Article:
Bill Forchion is an accomplished circus performer, a veteran of Cirque du Soleil, and Ringling Brothers. He’s also a real charmer, with a smile the size of a big top and the stage persona of an overgrown kid who’s eager to please.
But Forchion knows that life is more than just a circus act. And he investigates what life is all about from a clown’s perspective in Billosophy: Life, Circus, Death, his show at this year’s Fringe Festival.
Clad in a red pinstripe t-shirt and matching nightcap, with a bulbous red nose, lips painted black and white, and the most outrageous, outsized shoes you’ve ever seen, Forchion recounts how watching jugglers on TV talk shows led him to a lifetime of making people laugh. But he came to recognize that injuries – to oneself, to a fellow performer, or even an audience member – are a frequent peril of circus life. “Circus performers deal with death every day,” he notes, adding that “every day is an exercise in trust, in consistency, in confidence.”
As he recounts the times danger and death have touched him – including a co-worker’s injury and a friend’s death from cancer – he treats each tragedy as a test to embolden himself. “If I am in control,” he comes to believe, “death won’t suck me into the void.”
Forchion deals with this heady subject matter in a comical way. He even stages a mock funeral for himself that gets more and more absurd. You can’t help smiling at Forchion, even as his show takes darker turns. And it seems like he always has some new prop to pull out of the oversize trunk that sits at center stage. (The set, with a series of boxes serving as the proscenium, is the same one used in another Fringe show, Spherus.)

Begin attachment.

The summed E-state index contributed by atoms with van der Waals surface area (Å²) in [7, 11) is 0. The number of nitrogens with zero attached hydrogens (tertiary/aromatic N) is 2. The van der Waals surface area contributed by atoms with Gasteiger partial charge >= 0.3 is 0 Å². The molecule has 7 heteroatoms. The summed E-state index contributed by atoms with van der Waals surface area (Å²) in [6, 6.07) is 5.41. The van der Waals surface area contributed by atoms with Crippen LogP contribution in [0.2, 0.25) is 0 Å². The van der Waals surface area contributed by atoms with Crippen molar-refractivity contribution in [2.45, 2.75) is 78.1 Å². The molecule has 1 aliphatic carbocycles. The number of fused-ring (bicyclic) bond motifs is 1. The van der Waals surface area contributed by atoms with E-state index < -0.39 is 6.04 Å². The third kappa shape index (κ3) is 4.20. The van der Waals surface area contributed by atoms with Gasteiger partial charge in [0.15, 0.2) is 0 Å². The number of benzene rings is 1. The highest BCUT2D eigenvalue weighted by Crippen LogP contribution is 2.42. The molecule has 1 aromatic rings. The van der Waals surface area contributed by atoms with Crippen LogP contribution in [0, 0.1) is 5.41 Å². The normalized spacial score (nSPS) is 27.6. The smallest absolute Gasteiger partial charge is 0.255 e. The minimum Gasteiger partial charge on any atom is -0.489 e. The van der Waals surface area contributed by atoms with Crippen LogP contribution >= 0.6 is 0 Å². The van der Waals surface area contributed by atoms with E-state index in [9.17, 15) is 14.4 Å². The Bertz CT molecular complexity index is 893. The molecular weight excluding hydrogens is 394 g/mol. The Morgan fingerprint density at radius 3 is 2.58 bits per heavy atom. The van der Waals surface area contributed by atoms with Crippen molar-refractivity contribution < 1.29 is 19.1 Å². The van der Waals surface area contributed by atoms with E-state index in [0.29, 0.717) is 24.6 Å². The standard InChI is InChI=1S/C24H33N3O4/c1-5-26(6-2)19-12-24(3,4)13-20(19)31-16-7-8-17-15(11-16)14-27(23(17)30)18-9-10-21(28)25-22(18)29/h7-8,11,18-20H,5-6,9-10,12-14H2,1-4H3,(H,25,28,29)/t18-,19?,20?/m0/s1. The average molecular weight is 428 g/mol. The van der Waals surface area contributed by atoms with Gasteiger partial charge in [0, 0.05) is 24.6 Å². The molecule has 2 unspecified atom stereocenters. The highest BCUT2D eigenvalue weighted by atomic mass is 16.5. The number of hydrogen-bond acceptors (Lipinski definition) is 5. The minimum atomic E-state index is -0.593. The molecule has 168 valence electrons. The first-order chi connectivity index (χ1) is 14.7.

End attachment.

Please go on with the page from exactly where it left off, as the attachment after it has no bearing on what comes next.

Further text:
Forchion is an excellent performer, but some parts of Billosophy could use more polish. He frequently gasped for breath while telling stories, still exhausted from running around the stage a few moments earlier. (I wished I had a glass of water to offer him.) And some of his stories – such as an anecdote about a childhood acrobatic exercise that went awry – are hard to follow because he spends more time acting the stories out with mime than actually explaining them with words.
His transitions from comedy to seriousness can be problematic. When he told about a fellow Cirque du Soleil performer getting injured, many audience members laughed, as if they weren’t sure he was serious. Perhaps Director Peter Gould could add some music or lighting to set these sections apart.
I wish we’d seen more of the juggling and acrobatic routines Bill Forchion has used to delight audiences around the world. But I’ll settle for Forchion the philosopher, one that tries to find some deeper meaning in the impulse to make the world laugh.
While watching Billosophy, I was reminded of the classic episode of The Mary Tyler Moore Show where the characters grapple with the death of Chuckles the Clown. At one point in that episode, Lou Grant observes “We laugh at death because we know death will have the last laugh on us.”
That’s true. And in Billosophy, it’s Bill Forchion – and his willing audience – that does the laughing.
Running Time: 65 minutes, with no intermission.
Billosophy: Life, Circus, Death runs through September 24, 2016 at The 2016 Philadelphia Fringe Festival performing at Philadelphia School of Circus Arts – 5904 Greene Street, in Philadelphia, PA. For tickets, call the box office at (215) 413 1318, or purchase them online.